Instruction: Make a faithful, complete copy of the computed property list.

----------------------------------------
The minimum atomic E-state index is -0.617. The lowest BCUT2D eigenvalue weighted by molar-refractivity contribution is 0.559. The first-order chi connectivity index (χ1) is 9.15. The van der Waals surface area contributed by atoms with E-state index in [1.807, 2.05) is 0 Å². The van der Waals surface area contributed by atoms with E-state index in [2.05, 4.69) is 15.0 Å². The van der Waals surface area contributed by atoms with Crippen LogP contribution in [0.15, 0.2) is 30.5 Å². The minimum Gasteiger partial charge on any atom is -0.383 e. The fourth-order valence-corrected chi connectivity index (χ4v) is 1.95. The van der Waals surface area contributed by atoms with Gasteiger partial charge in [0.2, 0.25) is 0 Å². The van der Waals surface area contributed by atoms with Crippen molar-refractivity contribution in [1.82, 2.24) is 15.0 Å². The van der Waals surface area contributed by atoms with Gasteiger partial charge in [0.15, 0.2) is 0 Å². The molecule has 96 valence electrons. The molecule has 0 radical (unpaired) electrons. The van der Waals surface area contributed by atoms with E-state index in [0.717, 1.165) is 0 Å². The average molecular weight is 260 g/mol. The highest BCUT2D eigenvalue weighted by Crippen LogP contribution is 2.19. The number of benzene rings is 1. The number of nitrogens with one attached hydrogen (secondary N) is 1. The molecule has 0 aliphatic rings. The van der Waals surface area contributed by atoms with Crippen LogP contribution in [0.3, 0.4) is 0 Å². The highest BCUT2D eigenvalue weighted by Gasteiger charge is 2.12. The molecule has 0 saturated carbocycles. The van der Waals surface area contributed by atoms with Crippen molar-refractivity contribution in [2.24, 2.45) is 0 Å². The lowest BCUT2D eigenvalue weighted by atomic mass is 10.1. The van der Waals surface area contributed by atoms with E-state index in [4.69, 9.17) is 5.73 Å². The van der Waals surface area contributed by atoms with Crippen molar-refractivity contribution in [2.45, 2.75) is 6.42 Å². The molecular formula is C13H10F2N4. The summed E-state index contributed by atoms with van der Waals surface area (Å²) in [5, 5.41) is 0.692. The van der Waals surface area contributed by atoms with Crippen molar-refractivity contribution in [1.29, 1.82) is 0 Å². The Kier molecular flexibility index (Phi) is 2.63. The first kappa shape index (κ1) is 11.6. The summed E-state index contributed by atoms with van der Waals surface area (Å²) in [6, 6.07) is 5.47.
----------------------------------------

The minimum atomic E-state index is -0.617. The lowest BCUT2D eigenvalue weighted by molar-refractivity contribution is 0.559. The first-order chi connectivity index (χ1) is 9.15. The van der Waals surface area contributed by atoms with E-state index in [1.807, 2.05) is 0 Å². The van der Waals surface area contributed by atoms with E-state index in [2.05, 4.69) is 15.0 Å². The van der Waals surface area contributed by atoms with Crippen LogP contribution in [0.15, 0.2) is 30.5 Å². The minimum Gasteiger partial charge on any atom is -0.383 e. The fourth-order valence-corrected chi connectivity index (χ4v) is 1.95. The van der Waals surface area contributed by atoms with Gasteiger partial charge in [0.2, 0.25) is 0 Å². The van der Waals surface area contributed by atoms with Crippen molar-refractivity contribution in [1.82, 2.24) is 15.0 Å². The van der Waals surface area contributed by atoms with Gasteiger partial charge in [0.15, 0.2) is 0 Å². The molecule has 96 valence electrons. The molecule has 0 radical (unpaired) electrons. The van der Waals surface area contributed by atoms with E-state index in [0.717, 1.165) is 0 Å². The average molecular weight is 260 g/mol. The highest BCUT2D eigenvalue weighted by Crippen LogP contribution is 2.19. The number of benzene rings is 1. The number of nitrogens with one attached hydrogen (secondary N) is 1. The molecule has 0 aliphatic rings. The van der Waals surface area contributed by atoms with Crippen LogP contribution in [0.3, 0.4) is 0 Å². The highest BCUT2D eigenvalue weighted by Gasteiger charge is 2.12. The molecule has 0 saturated carbocycles. The van der Waals surface area contributed by atoms with Crippen molar-refractivity contribution in [2.24, 2.45) is 0 Å². The lowest BCUT2D eigenvalue weighted by atomic mass is 10.1. The van der Waals surface area contributed by atoms with E-state index in [4.69, 9.17) is 5.73 Å². The van der Waals surface area contributed by atoms with Crippen molar-refractivity contribution in [2.45, 2.75) is 6.42 Å². The molecular formula is C13H10F2N4. The summed E-state index contributed by atoms with van der Waals surface area (Å²) in [5, 5.41) is 0.692. The van der Waals surface area contributed by atoms with Crippen molar-refractivity contribution in [1.29, 1.82) is 0 Å². The Kier molecular flexibility index (Phi) is 2.63. The first kappa shape index (κ1) is 11.6. The summed E-state index contributed by atoms with van der Waals surface area (Å²) in [6, 6.07) is 5.47.